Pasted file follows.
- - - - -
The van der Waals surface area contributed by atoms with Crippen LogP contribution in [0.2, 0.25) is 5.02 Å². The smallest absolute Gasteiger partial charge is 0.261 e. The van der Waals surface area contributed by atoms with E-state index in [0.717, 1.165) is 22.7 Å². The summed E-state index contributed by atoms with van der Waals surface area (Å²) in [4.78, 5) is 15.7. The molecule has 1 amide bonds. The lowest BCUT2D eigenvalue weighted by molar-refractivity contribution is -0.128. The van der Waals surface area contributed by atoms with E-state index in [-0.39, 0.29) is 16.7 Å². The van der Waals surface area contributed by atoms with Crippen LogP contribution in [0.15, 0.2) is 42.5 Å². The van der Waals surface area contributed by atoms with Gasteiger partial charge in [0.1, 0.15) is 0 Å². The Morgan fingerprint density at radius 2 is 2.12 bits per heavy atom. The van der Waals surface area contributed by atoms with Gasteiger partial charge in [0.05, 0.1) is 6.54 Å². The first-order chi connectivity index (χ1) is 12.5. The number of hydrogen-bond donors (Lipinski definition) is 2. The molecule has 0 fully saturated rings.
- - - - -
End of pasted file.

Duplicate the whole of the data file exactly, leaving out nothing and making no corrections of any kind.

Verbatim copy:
The van der Waals surface area contributed by atoms with Crippen LogP contribution in [0.2, 0.25) is 5.02 Å². The smallest absolute Gasteiger partial charge is 0.261 e. The van der Waals surface area contributed by atoms with E-state index in [0.717, 1.165) is 22.7 Å². The summed E-state index contributed by atoms with van der Waals surface area (Å²) in [4.78, 5) is 15.7. The molecule has 1 amide bonds. The lowest BCUT2D eigenvalue weighted by molar-refractivity contribution is -0.128. The van der Waals surface area contributed by atoms with E-state index in [-0.39, 0.29) is 16.7 Å². The van der Waals surface area contributed by atoms with Crippen LogP contribution in [0.15, 0.2) is 42.5 Å². The van der Waals surface area contributed by atoms with Gasteiger partial charge in [0.1, 0.15) is 0 Å². The Morgan fingerprint density at radius 2 is 2.12 bits per heavy atom. The van der Waals surface area contributed by atoms with Gasteiger partial charge in [0.05, 0.1) is 6.54 Å². The first-order chi connectivity index (χ1) is 12.5. The number of hydrogen-bond donors (Lipinski definition) is 2. The molecule has 0 fully saturated rings.